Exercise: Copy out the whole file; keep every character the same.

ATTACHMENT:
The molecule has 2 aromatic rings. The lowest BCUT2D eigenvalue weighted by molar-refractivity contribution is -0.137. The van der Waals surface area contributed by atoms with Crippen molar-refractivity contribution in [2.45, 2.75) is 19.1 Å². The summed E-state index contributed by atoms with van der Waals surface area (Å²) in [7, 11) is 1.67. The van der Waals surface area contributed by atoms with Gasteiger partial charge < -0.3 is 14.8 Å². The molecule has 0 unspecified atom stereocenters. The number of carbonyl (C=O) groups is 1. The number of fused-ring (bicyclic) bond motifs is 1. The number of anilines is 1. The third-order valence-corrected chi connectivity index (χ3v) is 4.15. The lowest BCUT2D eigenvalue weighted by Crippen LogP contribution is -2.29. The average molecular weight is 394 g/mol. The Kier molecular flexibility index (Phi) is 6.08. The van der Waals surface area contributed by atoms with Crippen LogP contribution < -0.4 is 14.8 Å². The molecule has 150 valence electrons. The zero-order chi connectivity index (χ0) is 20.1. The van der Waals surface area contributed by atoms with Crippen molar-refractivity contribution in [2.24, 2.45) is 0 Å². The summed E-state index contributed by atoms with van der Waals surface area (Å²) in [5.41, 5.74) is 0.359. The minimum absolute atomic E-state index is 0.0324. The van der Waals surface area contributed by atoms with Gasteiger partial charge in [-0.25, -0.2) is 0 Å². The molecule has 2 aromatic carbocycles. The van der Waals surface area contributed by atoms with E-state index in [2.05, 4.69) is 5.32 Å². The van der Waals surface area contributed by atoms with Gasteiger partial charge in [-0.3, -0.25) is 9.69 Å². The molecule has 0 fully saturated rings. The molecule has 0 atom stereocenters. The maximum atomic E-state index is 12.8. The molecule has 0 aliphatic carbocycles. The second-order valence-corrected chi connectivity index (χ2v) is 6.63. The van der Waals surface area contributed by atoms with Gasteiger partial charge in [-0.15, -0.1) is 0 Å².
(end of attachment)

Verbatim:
The molecule has 2 aromatic rings. The lowest BCUT2D eigenvalue weighted by molar-refractivity contribution is -0.137. The van der Waals surface area contributed by atoms with Crippen molar-refractivity contribution in [2.45, 2.75) is 19.1 Å². The summed E-state index contributed by atoms with van der Waals surface area (Å²) in [7, 11) is 1.67. The van der Waals surface area contributed by atoms with Gasteiger partial charge < -0.3 is 14.8 Å². The molecule has 0 unspecified atom stereocenters. The number of carbonyl (C=O) groups is 1. The number of fused-ring (bicyclic) bond motifs is 1. The number of anilines is 1. The third-order valence-corrected chi connectivity index (χ3v) is 4.15. The lowest BCUT2D eigenvalue weighted by Crippen LogP contribution is -2.29. The average molecular weight is 394 g/mol. The Kier molecular flexibility index (Phi) is 6.08. The van der Waals surface area contributed by atoms with Crippen LogP contribution < -0.4 is 14.8 Å². The molecule has 150 valence electrons. The zero-order chi connectivity index (χ0) is 20.1. The van der Waals surface area contributed by atoms with Crippen molar-refractivity contribution in [2.24, 2.45) is 0 Å². The summed E-state index contributed by atoms with van der Waals surface area (Å²) in [5.41, 5.74) is 0.359. The minimum absolute atomic E-state index is 0.0324. The van der Waals surface area contributed by atoms with Gasteiger partial charge in [-0.25, -0.2) is 0 Å². The molecule has 2 aromatic carbocycles. The van der Waals surface area contributed by atoms with E-state index in [2.05, 4.69) is 5.32 Å². The van der Waals surface area contributed by atoms with Gasteiger partial charge in [-0.3, -0.25) is 9.69 Å². The molecule has 0 fully saturated rings. The molecule has 0 atom stereocenters. The maximum atomic E-state index is 12.8. The molecule has 0 aliphatic carbocycles. The second-order valence-corrected chi connectivity index (χ2v) is 6.63. The van der Waals surface area contributed by atoms with Gasteiger partial charge in [-0.15, -0.1) is 0 Å².